64), it has one of the Highest clearance rates. It has been found that, in some Courts, an increase in filed cases causes the Courts to internally adapt to the change to maintain its rate of case resolution. Hence it would not be objectionable to infer that if the Courts are well-organized, even with low judge count and increased filings, the Courts often in fact deliver judgements conducive for the stakeholders.A responsible citizen should not just slander like a cantankerous ‘passer-by’ but should be a constructive critic with solutions for a desired reform because the role of a robust judiciary in a nation’s development is pivotal.
Several wide-ranging measures have been suggested by various jurists and the public alike. For instance, Former CJI Justice R.M. Lodha had proposed to make Judges work throughout the year. He however did not propose increasing the number of working days/hours, rather, meant judges taking leave at different time slots. Justice AP Shah, as the chairperson of the Law Commission of India, had opined that trivial cases and minor offences, like those of traffic challans, need to be separated from the regular Court system, and instead be resolved by other Quasi-Judicial mediums which might even involve retired judges in foreplay. This would leave the Courts to deal only with grave criminal offences and matters of gravitas.The row between SC and UOI on the Memorandum of Procedure is the pari ratione of the undesired vacancies.
The quashing of NJAC by the judiciary remains a grouse with the executive. But there is no sense in crying over spilt milk and the ongoing brinkmanship will help no one. The least which can be done is the government moving dynamically on finalising the MoP and clearing the vacancies. On the SC’s part it should frame another mechanism to appoint judges which guarantees transparency in selection of judges since the indiscriminate power of the judges to appoint other judges has to be checked. Inter alia, the work-milieu and ethics of the lower Courts have to be enhanced to boost the overall proficiency in imparting justice. This can be done by, firstly, augmenting the salaries of the judges and administrative staff. Secondly, an All India Examination (in the lines of Civil Services) for Judges in lower judiciary should be conducted to ensure increased aspirants in terms of both quality and quantity so that the retiring lot can be replaced quickly.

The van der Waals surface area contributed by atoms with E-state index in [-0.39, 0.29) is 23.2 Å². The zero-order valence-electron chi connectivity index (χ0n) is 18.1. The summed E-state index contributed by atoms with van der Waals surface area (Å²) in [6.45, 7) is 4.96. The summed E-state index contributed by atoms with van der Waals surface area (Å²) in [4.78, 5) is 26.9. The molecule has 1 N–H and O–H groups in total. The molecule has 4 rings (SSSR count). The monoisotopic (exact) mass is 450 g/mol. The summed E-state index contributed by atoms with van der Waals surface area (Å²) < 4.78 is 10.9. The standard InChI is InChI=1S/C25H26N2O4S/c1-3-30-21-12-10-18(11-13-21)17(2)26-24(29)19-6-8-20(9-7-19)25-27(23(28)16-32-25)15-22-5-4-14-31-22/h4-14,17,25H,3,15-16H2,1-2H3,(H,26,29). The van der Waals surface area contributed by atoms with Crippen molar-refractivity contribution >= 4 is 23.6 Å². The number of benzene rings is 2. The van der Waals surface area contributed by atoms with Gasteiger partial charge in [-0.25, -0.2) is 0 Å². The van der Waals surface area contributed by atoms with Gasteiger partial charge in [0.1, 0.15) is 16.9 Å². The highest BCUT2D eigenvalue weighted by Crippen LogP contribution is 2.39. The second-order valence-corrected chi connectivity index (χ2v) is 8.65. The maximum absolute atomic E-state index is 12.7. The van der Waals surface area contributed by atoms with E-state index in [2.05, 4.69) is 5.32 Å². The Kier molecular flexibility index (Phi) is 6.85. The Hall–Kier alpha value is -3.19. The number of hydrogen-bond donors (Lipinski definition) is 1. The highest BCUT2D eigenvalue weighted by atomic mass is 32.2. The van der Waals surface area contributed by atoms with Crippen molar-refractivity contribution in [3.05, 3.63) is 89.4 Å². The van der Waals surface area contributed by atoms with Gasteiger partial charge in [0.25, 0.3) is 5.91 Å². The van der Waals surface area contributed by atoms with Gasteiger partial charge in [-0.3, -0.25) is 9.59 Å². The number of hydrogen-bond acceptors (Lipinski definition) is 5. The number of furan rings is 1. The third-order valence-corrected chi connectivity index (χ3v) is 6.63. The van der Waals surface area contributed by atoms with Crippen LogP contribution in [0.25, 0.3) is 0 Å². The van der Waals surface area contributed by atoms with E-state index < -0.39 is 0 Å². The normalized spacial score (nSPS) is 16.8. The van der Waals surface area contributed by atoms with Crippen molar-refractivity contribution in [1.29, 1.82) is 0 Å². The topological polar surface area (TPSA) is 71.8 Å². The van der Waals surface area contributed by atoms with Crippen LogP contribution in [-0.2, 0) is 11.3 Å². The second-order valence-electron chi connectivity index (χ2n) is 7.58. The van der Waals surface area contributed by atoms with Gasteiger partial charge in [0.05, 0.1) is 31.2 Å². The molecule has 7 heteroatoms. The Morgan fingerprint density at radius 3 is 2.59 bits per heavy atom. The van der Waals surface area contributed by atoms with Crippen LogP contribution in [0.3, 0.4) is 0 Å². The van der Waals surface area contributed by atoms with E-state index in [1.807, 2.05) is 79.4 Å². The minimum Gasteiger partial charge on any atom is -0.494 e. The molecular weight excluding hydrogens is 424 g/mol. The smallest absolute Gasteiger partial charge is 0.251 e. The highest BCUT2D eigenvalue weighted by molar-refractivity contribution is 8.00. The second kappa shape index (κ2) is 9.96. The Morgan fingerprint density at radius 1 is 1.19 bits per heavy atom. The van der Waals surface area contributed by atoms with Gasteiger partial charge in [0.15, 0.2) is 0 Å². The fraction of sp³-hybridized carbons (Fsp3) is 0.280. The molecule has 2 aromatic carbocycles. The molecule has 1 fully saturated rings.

These measures would eventually make the career in lower judiciary more lucrative. The retirement age of the judges need to be increased as early retirement deprives the judges, who are fit and willing to work, of the opportunity to do so, moreover, if lawyers in India work up to their 80s and more, the judges should also be allowed to do the same. Instruments of alternate dispute resolution need to be promoted so that the uncalled-for-cases, frivolous matters and unnecessary workload doesn’t keep the judiciary engaged and obstruct the path of speedy justice. Judiciary as a profession too needs to be promoted.